Tuesday, 9 June 2020
A summer afternoon
by the boathouses on
the Liffey at Islandbridge
I am in Dublin for a check-up this evening with my GP about my pulmonary sarcoidosis and to receive a much-needed B-12 injection.
This is my first time outside Co Limerick since March, and the June sunshine has brought real my pleasure to my time here.
Two of us spent a few hours in yesterday’s afternoon sunshine walking along the south bank of the River Liffey from Islandbridge to Chapelizod, from the Dublin University Boat Club to the bridge over the river at Chapelizod, and back again to the War Memorial Gardens.
The Trinity boathouse in Islandbridge is the only boathouse on the south bank of the Liffey, with a series of boathouses lining the opposite bank of the river.
The Trinity boathouse, with its Tudor-style gable fronts and black lacquered wooden supports reflects the club’s colours of black and white. This late Victorian building was designed in 1897 by the Belfast architect William Godfrey Ferguson (1855-1939).
The endearing charm of the Trinity boathouse is a sharp contrast with the University College Dublin (UCD) boathouse and other boathouses upstream, with their shed-like structures of breeze block walls and aluminium roofs. The UCD clubhouse has been described unkindly by one critic at sitting ‘ignorantly in its surroundings like a humble cow chewing its cud.’
As we walked briskly along the south bank of the river, more and more single scullers took to the water, making the best use of the early summer afternoon sunshine.
I have remarked at times that had I gone to Cambridge earlier than in my 50s I would have learned to row. May father tried to teach me to row when I was 15. You are never too young, or too old, to learn to row. During my walk along the Deel in Askeaton on Sunday, Patsy McCarthy was urging me to get involved in the Desmond Rowing Club again this summer, once the Covid-19 restrictions are lifted.
At times on Monday afternoon, it was reminiscent of walking along the Backs in Cambridge – without the temptation of stopping at the Fort St George on Midsummer Commons for a glass of chilled white wine or even to share a jug of Pimms.
Here the willows dipped into the river, a reminder of Dr Johnson’s willow at Stowe Pool in Lichfield; there the trees framed a scene of tranquillity; a little further on, as we got closer to Chapelizod, the tower of John Bourke’s Victorian Gothic church rose above the trees, like a scene in a Constable painting.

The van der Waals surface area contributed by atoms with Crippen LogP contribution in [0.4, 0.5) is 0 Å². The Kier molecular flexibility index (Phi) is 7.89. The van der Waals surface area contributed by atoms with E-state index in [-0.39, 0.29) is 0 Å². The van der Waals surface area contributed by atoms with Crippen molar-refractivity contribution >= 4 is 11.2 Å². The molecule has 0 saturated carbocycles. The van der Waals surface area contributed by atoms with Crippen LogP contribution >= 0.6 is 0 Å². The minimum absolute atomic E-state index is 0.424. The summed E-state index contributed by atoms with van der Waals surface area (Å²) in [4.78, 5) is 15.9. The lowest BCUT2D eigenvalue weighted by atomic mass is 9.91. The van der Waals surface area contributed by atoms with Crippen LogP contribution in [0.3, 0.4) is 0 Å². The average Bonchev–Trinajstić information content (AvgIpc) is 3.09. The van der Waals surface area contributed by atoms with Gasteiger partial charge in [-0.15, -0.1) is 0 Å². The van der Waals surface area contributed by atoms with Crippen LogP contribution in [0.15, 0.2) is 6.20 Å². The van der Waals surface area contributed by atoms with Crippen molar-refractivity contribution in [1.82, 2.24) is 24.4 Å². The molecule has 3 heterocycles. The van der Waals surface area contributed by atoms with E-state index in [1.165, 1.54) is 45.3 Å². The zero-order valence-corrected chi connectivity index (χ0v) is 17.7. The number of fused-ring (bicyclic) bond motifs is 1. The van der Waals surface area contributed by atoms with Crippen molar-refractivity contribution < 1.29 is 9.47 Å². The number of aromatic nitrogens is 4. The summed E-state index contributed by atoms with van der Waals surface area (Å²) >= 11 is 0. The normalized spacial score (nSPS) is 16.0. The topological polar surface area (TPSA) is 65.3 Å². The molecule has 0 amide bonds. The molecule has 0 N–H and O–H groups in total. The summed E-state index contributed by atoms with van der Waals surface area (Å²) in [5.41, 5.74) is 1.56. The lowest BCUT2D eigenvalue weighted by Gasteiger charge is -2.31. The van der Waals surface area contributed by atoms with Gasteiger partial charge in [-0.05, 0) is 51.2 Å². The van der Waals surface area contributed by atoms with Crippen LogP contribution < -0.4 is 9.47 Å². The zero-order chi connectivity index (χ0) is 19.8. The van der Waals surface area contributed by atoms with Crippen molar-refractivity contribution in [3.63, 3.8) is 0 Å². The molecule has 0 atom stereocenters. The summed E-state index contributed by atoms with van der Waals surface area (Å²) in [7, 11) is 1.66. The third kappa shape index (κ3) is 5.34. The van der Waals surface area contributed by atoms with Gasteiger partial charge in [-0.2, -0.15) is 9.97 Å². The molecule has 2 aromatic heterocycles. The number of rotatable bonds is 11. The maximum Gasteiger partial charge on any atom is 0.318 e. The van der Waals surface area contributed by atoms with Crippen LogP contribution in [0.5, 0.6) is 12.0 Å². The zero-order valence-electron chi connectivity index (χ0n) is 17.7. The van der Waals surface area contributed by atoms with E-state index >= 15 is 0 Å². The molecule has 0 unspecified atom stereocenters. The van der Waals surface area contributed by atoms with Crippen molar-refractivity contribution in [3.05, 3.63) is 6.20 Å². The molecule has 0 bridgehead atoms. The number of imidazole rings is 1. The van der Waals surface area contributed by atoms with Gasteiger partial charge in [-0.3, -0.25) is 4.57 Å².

We stopped in Chapelizod for a takeaway double espresso at Café de Bróc. The Bridge Bar was closed, but two men were standing outside on the bridge, enjoying the sunshine, and below the bar two or three small boats were tied against the steps leading down to the river.
We crossed the Anna Livia Bridge, stopped to look at Mullingar House, which is also closed, and mused about Finnegans Wake and James Joyce, and wondered how Bloomsday would be marked next week (16 June 2020), and then stopped to look into Bourke’s church, built in the immediate aftermath of Catholic Emancipation in the mid-19th century.
We decided to turn back and walk back along the south bank of the river towards Islandbridge. By now, the river was busy with scullers and the path was busy with coaches on bicycles, encouraging the mixed groups on the water.
Some were just beginners, many were well practised, others were experienced and glad to be back on the water. This is a complete sport, exercising all parts of the body and the mind too.
Gandon’s former Royal Hibernian Military School – now Saint Mary’s Hospital – stood out in a gap in the trees as we looked across to the Phoenix Park, and we thought what a sad experience Covid-19 has been for everyone there.
We finally returned to the War Memorial Gardens, designed by Sir Edward Lutyens, with its sunken rose gardens and granite paved pergolas. It is dedicated ‘to the memory of the 49,400 Irish soldiers who gave their lives in the Great War, 1914-1918.’ How many more lost their lives when they returned home and died from the Spanish ’Flu in 1918-1919?
A domed temple stands at the north of the Gardens overlooking the River Liffey. This also marks the beginning of the avenue leading gently up to the steps containing the Stone of Remembrance, inscribed: ‘Their name liveth for ever more.’
On the floor of the Temple are lines from the War Sonnett II: Safety by Rupert Brooke:
We have found safety with all things undying,
The winds, and morning, tears of men and mirth,
The deep night, and birds singing, and clouds flying,
And sleep, and freedom, and the autumnal earth.